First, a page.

Puerto Rico oversight board narrows list for law firms
- Record-setting rally pushes on as S&P ends week up 3 percent
- Trump's Cohn Pick Most Bullish Sign Yet for Banks - Cowen
- Unusual 11 Mid-Day Movers: (IDXG) (INVN) (EBS) Higher; (SCON) (DTEA) (DLTH) Lower (more...)
- 21st Century Fox (FOXA) offers to acquire Sky for GBP10.75/share
- Coca Cola (KO) Announces James Quincey to Succeed Muhtar Kent as CEO; Kent to Continue as Chairman
Find out which companies are about to raise their dividend well before the news hits the Street with StreetInsider.com's Dividend Insider Elite. Sign-up for a FREE trial here.
By Nick Brown and Jessica DiNapoli
NEW YORK (Reuters) - The federal board tasked with overseeing a major financial overhaul in Puerto Rico has held interviews with a handful of candidates for its counsel from a wide list of applicants, people familiar with the talks said on Tuesday.
The board has interviewed candidates including Chadbourne & Parke LLP, Proskauer Rose LLP, Morrison & Foerster LLP, Sidley Austin LLP and O'Melveny & Myers LLP, the people said.
A full list of law firms that the board has interviewed could not be immediately determined, and it is possible the board hires a law firm not identified by Reuters.
The chosen law firm will advise the board as it seeks to help Puerto Rico right its economic ship after a decade of contraction. The commonwealth is facing $70 billion in bond debt, $45 billion in pension debt and a shrinking population,
Created under the federal Puerto Rico rescue law known as PROMESA, the seven-member, bipartisan board will oversee debt restructuring talks with the U.S. territory's bondholders and must sign off on annual budgets.
The board last month asked law firms and strategic consultants to submit applications for the job.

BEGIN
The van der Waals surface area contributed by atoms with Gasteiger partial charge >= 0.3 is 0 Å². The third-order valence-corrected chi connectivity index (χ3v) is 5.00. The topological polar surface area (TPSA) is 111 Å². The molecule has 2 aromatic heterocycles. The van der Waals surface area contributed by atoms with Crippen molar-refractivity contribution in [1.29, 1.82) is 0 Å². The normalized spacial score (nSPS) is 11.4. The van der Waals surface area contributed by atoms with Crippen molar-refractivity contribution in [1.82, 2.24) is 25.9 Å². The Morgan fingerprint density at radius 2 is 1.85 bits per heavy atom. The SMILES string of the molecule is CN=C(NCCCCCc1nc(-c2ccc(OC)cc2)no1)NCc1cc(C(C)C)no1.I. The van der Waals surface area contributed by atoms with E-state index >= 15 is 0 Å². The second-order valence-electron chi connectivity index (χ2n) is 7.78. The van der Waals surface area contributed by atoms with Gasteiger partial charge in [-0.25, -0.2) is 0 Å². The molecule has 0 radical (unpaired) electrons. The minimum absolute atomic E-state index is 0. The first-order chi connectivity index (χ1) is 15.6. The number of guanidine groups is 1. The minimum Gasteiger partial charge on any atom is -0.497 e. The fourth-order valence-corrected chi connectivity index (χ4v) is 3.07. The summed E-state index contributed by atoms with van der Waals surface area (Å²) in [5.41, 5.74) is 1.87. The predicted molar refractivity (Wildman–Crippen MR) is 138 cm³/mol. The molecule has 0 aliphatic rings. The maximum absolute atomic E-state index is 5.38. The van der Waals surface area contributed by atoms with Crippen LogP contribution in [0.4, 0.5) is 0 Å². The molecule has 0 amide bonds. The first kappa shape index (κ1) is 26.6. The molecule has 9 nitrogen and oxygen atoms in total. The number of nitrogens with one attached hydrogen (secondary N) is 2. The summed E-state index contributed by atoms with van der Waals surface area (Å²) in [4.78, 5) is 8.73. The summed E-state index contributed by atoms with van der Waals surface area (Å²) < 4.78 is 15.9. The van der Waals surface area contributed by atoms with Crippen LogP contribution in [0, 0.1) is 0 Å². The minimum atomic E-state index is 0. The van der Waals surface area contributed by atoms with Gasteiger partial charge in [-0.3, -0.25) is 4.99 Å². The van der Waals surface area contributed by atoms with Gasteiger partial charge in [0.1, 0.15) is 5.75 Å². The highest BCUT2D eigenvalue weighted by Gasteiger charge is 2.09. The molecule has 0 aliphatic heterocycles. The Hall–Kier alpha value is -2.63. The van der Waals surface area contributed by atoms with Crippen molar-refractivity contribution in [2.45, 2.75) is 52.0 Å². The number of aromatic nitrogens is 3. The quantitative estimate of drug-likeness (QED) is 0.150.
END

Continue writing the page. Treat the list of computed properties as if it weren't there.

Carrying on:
The people asked not to be named because the talks are confidential. O'Melveny declined to comment. The other law firms did not immediately return requests for comment.
Morrison & Foerster recently represented Puerto Rico creditors, and Proskauer previously advised Puerto Rico on a local debt restructuring law that was later invalidated by the U.S. Supreme Court.
The board is controversial in Puerto Rico. Some locals see it as a necessary answer to financial mismanagement by the island's government, but many others revile it as an extension of U.S. imperial control.
The board's first public meeting, held Sept. 30 in New York, featured heavy protests, as well as hecklers who interrupted the meeting, calling the board's presence akin to "slavery."
Island leaders have committed to working with the board, which will hold its next meeting on Friday in Fajardo, Puerto Rico.
(Reporting by Nick Brown and Jessica DiNapoli in New York; Editing by Leslie Adler)
Serious News for Serious Traders! Try StreetInsider.com Premium Free!
You May Also Be Interested In
- Russia says more than 20,000 civilians left eastern Aleppo on Saturday
- Syrian army rushes forces to historic Palmyra in IS battle
- Turkey seeks to arrest 55 people suspected of financing Gulen - NTV
Create E-mail Alert Related CategoriesReuters
Sign up for StreetInsider Free!
Receive full access to all new and archived articles, unlimited portfolio tracking, e-mail alerts, custom newswires and RSS feeds - and more!